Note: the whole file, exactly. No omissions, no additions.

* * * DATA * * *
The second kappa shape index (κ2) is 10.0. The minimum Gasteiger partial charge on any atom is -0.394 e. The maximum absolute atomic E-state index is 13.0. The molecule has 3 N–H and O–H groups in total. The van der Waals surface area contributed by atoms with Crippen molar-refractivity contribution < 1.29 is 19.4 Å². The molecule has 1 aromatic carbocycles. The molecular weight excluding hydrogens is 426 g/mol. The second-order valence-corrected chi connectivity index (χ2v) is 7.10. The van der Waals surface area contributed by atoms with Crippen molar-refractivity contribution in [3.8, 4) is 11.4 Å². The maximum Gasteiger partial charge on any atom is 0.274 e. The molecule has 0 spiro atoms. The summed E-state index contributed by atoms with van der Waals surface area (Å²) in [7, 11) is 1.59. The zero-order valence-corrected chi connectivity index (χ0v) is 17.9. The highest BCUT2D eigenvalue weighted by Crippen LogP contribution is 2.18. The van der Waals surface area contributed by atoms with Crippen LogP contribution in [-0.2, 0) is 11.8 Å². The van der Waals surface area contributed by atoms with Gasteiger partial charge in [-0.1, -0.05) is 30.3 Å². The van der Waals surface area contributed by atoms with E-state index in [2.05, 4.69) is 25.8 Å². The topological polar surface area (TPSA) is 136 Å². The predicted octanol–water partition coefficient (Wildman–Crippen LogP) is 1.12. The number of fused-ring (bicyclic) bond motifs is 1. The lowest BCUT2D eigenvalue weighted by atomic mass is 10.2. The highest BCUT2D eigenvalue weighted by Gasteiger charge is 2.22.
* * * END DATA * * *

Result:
The second kappa shape index (κ2) is 10.0. The minimum Gasteiger partial charge on any atom is -0.394 e. The maximum absolute atomic E-state index is 13.0. The molecule has 3 N–H and O–H groups in total. The van der Waals surface area contributed by atoms with Crippen molar-refractivity contribution < 1.29 is 19.4 Å². The molecule has 1 aromatic carbocycles. The molecular weight excluding hydrogens is 426 g/mol. The second-order valence-corrected chi connectivity index (χ2v) is 7.10. The van der Waals surface area contributed by atoms with Crippen molar-refractivity contribution in [3.8, 4) is 11.4 Å². The maximum Gasteiger partial charge on any atom is 0.274 e. The molecule has 0 spiro atoms. The summed E-state index contributed by atoms with van der Waals surface area (Å²) in [7, 11) is 1.59. The zero-order valence-corrected chi connectivity index (χ0v) is 17.9. The highest BCUT2D eigenvalue weighted by Crippen LogP contribution is 2.18. The van der Waals surface area contributed by atoms with Crippen LogP contribution in [-0.2, 0) is 11.8 Å². The van der Waals surface area contributed by atoms with Gasteiger partial charge in [-0.1, -0.05) is 30.3 Å². The van der Waals surface area contributed by atoms with E-state index in [2.05, 4.69) is 25.8 Å². The topological polar surface area (TPSA) is 136 Å². The predicted octanol–water partition coefficient (Wildman–Crippen LogP) is 1.12. The number of fused-ring (bicyclic) bond motifs is 1. The lowest BCUT2D eigenvalue weighted by atomic mass is 10.2. The highest BCUT2D eigenvalue weighted by Gasteiger charge is 2.22.